Specifically: Hugo Schwyzer was not controversial in the feminist blogosphere because he is a man. He was controversial in the feminist blogosphere because he was Hugo Schwyzer. That is to say, because he was a particular type of man, with a particular combination of traits: one with a history of gendered violence and sexual exploitation; one whose recent commercial writings have been marketed primarily at young women (rather than at men); and one whose presence and promotion in mainstream feminism made many women feel uncomfortable, violated, and angry.
I say all this as someone who has been a quiet supporter of Schwyzer’s. I’ve never hired him and I haven’t shouted his praises from the rooftops, but I have tweeted him, emailed with him, quoted him and met with him for coffee last year in LA. And at times I will admit I have felt uncomfortable doing so, just as I feel uncomfortable writing this paragraph now.
Bloggers whose work I enjoyed and respected – Flavia Dzodan, for one – had written multiple posts against him. People I knew “IRL” had tweeted about what a douche he was. What were they seeing that I wasn’t? But I discovered Hugo’s work back in 2009 or so, when he was just another person blogging about what I thought were insightful ideas on sex and gender; before he was either a pariah or a feminist posterboy. And that was the Hugo I couldn’t bring myself to turn on – the one who was more human than he was Professor Feminism.
But my professional relationship with Hugo Schwyzer isn’t really the point of this post. The point is that despite that relationship, I think that stepping away from the internet, and from feminism more generally – if he can manage it, which he hasn’t yet – is exactly the right thing for Hugo to do right now. Not just for his own mental health, but for the movement at large. (The wrong thing to do? To give interviews to major internet outlets and continue posting to your blog after you’ve said you’re quitting the internet.)
Here’s why. It goes without saying that if you position yourself as a public figure – particularly one who talks about politics – there are going to be people out there who do not like you. Hugo has acknowledged this himself: he may be a target of continued derision, but he hasn’t been threatened with rape, for example, the way that many female feminists have.
But there is a difference between being attacked by people who are your political opponents and being attacked by people who you perceive to be your comrades. The latter is a more bitter rejection, I would argue. I know I’ve felt it: “Can’t they see that we’re on the same side???”
But if it happens over and over and over, as it has for Schwyzer over the past year and a half, it’s a good indication that maybe you’re on the wrong track. If the people you profess to be speaking for – if not in the sense of “on behalf of,” then at least in the sense of “in service of” – keeping telling you that you don’t represent them, maybe you should take that as a sign that you don’t represent them. Maybe you should find new people to talk to; people who do want to hear what you have to say, and to whom your words can be useful.
There is a certain (read: strong) strand of narcissism to commercial internet feminism, as there is to all internet celebrity. And there is a lot of repetition of ideas. It’s not that the ideas themselves doesn’t matter – of course they do, and in sum they matter a lot – but that, particularly in the churn of online debate, a lot of us are just recycling the same ones, because the emphasis is on being heard, rather than on saying anything useful. But this emphasis on being seen and heard above all else leaves us ultimately replaceable. Remove one voice, be it Hugo’s or anyone else’s, and the void will quickly be filled with another.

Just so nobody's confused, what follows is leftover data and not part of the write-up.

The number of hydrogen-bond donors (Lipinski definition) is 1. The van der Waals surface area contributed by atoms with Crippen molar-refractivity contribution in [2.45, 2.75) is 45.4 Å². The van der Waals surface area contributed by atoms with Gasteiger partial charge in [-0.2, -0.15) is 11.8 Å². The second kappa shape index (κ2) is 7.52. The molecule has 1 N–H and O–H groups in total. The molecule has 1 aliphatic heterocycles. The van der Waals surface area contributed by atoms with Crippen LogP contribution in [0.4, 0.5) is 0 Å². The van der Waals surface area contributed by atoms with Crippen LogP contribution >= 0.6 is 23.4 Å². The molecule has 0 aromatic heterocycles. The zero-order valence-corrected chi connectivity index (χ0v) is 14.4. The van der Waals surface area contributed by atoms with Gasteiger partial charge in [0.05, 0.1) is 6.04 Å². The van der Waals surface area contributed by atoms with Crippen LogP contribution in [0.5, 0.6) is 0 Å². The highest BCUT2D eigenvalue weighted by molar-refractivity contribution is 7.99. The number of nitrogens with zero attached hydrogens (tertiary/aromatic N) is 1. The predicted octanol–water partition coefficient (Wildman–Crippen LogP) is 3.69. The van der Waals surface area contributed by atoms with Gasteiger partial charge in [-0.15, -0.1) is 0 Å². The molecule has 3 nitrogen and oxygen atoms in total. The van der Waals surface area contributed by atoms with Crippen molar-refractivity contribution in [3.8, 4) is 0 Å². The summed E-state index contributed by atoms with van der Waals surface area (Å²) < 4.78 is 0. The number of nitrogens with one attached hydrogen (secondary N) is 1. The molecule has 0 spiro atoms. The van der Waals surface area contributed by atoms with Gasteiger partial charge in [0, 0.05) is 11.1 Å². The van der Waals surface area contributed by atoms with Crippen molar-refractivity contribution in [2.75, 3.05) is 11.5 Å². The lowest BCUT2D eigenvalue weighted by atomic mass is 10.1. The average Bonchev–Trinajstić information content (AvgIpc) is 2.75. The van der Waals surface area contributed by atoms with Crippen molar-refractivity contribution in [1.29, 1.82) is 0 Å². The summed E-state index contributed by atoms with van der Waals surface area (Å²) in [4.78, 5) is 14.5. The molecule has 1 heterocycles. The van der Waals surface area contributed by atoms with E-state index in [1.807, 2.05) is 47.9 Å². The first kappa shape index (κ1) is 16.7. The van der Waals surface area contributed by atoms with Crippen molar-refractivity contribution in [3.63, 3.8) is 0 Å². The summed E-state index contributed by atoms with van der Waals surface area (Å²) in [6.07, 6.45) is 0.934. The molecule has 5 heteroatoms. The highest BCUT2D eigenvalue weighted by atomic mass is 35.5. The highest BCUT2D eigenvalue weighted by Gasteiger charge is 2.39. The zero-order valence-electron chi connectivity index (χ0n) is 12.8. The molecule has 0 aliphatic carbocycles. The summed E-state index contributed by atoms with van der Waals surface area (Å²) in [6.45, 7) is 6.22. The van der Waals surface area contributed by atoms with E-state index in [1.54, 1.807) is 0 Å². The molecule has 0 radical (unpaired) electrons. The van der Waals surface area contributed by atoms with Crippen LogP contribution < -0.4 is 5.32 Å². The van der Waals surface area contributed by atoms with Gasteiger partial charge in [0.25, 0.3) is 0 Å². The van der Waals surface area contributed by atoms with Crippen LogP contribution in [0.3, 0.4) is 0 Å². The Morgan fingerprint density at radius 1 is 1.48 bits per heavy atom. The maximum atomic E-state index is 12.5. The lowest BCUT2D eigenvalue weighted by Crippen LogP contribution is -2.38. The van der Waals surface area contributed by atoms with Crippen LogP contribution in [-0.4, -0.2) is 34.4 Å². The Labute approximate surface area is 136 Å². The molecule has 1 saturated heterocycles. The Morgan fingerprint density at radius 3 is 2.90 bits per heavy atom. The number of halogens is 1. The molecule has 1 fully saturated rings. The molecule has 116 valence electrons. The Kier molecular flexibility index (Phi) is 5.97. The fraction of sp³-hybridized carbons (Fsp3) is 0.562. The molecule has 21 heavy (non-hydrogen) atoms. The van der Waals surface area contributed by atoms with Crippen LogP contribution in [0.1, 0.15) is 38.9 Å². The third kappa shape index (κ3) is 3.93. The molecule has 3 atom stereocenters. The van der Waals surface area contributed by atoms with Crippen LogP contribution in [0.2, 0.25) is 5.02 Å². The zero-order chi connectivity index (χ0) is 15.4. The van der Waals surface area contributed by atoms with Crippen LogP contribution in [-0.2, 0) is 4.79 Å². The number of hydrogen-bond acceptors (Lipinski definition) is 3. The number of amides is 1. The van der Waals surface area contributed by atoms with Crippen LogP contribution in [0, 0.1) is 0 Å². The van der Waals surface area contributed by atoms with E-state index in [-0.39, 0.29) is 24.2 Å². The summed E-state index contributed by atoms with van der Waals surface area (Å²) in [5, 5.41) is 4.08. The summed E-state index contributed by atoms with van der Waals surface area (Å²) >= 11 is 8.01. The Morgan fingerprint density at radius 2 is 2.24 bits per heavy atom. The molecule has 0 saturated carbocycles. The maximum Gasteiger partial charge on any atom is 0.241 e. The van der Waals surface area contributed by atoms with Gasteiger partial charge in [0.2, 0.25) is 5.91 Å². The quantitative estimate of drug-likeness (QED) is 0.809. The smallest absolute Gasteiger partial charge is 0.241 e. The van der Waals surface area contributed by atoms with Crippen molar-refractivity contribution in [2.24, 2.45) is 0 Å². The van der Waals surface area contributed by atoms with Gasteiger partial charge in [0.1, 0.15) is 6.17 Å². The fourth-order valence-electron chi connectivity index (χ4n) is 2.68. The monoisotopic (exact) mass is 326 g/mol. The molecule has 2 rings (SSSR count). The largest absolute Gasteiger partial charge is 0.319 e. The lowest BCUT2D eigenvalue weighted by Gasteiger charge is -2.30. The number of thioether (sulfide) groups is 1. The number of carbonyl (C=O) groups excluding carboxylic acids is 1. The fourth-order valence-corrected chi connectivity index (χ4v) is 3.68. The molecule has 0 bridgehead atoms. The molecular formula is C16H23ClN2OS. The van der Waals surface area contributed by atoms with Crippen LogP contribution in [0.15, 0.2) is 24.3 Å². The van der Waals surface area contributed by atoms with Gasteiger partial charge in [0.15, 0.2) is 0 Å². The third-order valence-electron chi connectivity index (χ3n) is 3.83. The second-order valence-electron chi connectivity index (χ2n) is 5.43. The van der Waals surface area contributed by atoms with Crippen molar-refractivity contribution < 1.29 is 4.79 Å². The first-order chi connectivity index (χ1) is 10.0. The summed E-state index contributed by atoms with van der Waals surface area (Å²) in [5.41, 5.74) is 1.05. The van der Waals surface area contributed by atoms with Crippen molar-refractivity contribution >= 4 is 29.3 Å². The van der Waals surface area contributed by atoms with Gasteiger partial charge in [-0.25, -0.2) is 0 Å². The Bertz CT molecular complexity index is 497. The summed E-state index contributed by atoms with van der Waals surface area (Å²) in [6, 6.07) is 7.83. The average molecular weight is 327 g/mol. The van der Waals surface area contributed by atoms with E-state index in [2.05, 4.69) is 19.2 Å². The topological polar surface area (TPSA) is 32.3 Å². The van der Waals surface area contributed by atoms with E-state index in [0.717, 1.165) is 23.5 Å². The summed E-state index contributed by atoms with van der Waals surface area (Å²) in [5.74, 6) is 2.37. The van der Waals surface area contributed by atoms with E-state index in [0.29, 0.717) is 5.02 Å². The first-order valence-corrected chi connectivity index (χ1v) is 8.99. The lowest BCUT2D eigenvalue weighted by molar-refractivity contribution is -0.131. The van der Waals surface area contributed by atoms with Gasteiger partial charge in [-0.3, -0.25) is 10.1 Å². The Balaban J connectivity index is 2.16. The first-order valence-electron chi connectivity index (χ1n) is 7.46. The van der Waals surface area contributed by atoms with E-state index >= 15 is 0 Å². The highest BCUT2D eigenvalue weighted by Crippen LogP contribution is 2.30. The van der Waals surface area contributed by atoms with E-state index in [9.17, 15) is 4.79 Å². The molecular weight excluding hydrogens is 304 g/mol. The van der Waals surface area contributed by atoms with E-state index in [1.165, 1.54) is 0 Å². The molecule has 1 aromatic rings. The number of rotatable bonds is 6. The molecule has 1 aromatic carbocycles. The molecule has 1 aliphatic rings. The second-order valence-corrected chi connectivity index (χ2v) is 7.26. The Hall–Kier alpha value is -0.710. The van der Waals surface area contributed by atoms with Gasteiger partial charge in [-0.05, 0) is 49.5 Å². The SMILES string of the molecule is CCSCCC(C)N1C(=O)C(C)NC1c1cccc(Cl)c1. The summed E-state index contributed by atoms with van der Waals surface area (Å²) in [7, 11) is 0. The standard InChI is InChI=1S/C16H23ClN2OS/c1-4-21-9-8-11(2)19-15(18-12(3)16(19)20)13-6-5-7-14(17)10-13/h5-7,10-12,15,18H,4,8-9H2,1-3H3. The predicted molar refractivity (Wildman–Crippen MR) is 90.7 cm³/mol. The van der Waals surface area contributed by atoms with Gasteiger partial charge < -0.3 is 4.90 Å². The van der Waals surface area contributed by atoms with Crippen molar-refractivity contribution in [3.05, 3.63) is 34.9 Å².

All this is to say that I don’t think the Hugo Schwyzer story is the story of a man run off the internet by some angry feminists who don’t want men in their movement. I think it’s the story of a man who had particular traits that were abhorrent to many women within the movement, who persisted in writing nonetheless, and whose contributions eventually became more about the shoring up of ego than about the sharing of ideas. (Which to be fair, is the case for many writers.)
I’m a feminist because I care about women’s experiences, of course, but I’m even more so a feminist because I care about the effects of gender on experience. And gender isn’t the sole provenance of women. It’s something that impacts men as well. I suspect this is a position many modern feminists share, and I think that if Hugo had been a different man, he would have been received differently.
So, I absolutely think there is a place for men in the feminist movement. I want men in my feminist movement, reflecting on the role that gender plays in their lives. I don’t want men in my feminist movement telling women what to do. And when Hugo Schwyzer does return to the internet – which I hope for his sake won’t be for a while – I hope that the former is the role he chooses to play. Helping to popularise gender politics in the male sphere, rather than writing for women who have indicated loud and clear that he does not speak for them.
“Gay rights are human rights, and human rights are gay rights…America is at its best when we champion the freedom and dignity of every human being.” - Hillary Clinton
“The comings and goings of different cohorts of voluntourists results in the children experiencing constant instability and inconsistency in their emotional care. They are also left with empty promises, as many volunteers promise to return, but the majority do not keep in contact and are soon…
What Lyrian said. See also.